I read a lot. I know you do, too. I take courses, watch videos, and learn as much as I can about subjects that interest me or that I can use in my work.
Some of the content I consume is excellent. Some is adequate. (If I get one idea from a book or course, I consider it worthwhile since one idea could be worth a small fortune.) Much of what I read, however, is duplicative, derivative or otherwise less than stellar.
When I read something good, especially if it seminal, I do my best to read it again.
I suggest you do the same.
Re-reading or re-watching a high-quality book or course will often be far more valuable to you than reading or watching something new. You have to keep up with what’s new, but not at the expense of something of proven value.
I’ve been known to read high-quality material again and again and I almost always get value out of it. Even if I’ve taken copious notes the first time, there are always points or nuances I’ve missed.
The first time through the material, I might have been thinking about the previous point being made, or taking notes, or been distracted with other things on my mind. This is especially true of a video or live course where the information comes at you quickly. The next time through the material, my mind is in a different place and I routinely see things I didn’t see (or understand) before.
In addition, no matter how much I gleaned on the first read or listen, I confess I often don’t “know” the information until I’ve actually used it.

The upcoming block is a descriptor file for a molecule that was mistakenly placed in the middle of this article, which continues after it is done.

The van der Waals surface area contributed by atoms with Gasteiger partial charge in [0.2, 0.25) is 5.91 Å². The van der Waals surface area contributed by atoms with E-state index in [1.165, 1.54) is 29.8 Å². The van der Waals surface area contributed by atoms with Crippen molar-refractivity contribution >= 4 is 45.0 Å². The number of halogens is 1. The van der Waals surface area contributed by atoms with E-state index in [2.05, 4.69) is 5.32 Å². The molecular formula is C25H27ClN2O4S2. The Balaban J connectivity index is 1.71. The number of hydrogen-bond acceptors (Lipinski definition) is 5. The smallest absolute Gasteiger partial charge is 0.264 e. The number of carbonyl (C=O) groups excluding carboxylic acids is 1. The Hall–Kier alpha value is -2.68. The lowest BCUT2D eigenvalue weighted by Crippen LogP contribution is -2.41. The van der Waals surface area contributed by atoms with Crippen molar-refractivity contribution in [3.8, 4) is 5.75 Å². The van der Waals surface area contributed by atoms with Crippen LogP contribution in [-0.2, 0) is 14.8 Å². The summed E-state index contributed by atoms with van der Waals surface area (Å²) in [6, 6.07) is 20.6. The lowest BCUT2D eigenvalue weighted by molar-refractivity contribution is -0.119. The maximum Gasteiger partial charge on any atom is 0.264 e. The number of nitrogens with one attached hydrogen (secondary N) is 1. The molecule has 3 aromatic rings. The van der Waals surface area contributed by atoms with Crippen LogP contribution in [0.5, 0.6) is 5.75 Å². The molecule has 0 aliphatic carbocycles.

When you go through one of my courses and learn how to talk to a client about referrals, for example, it’s theoretical. It may make sense to you, you may be able to see yourself doing it, but until you actually do it yourself, it remains abstract and, perhaps, a bit out of focus.
Once you have used an idea you have learned, when you come back to the source material, you understand what you read on a deeper and more personal level. You see it more clearly because of the context of having done it.
Of course, repetition is the mother of all learning, so even if you’ve consumed information several times, consuming it again, especially after the passage of time, will do wonders to reinforce your knowledge and understanding.
When you find a book or course that resonates with you, own it. Digest it, think about it, use it, and come back to it again and again.
How to talk to clients about referrals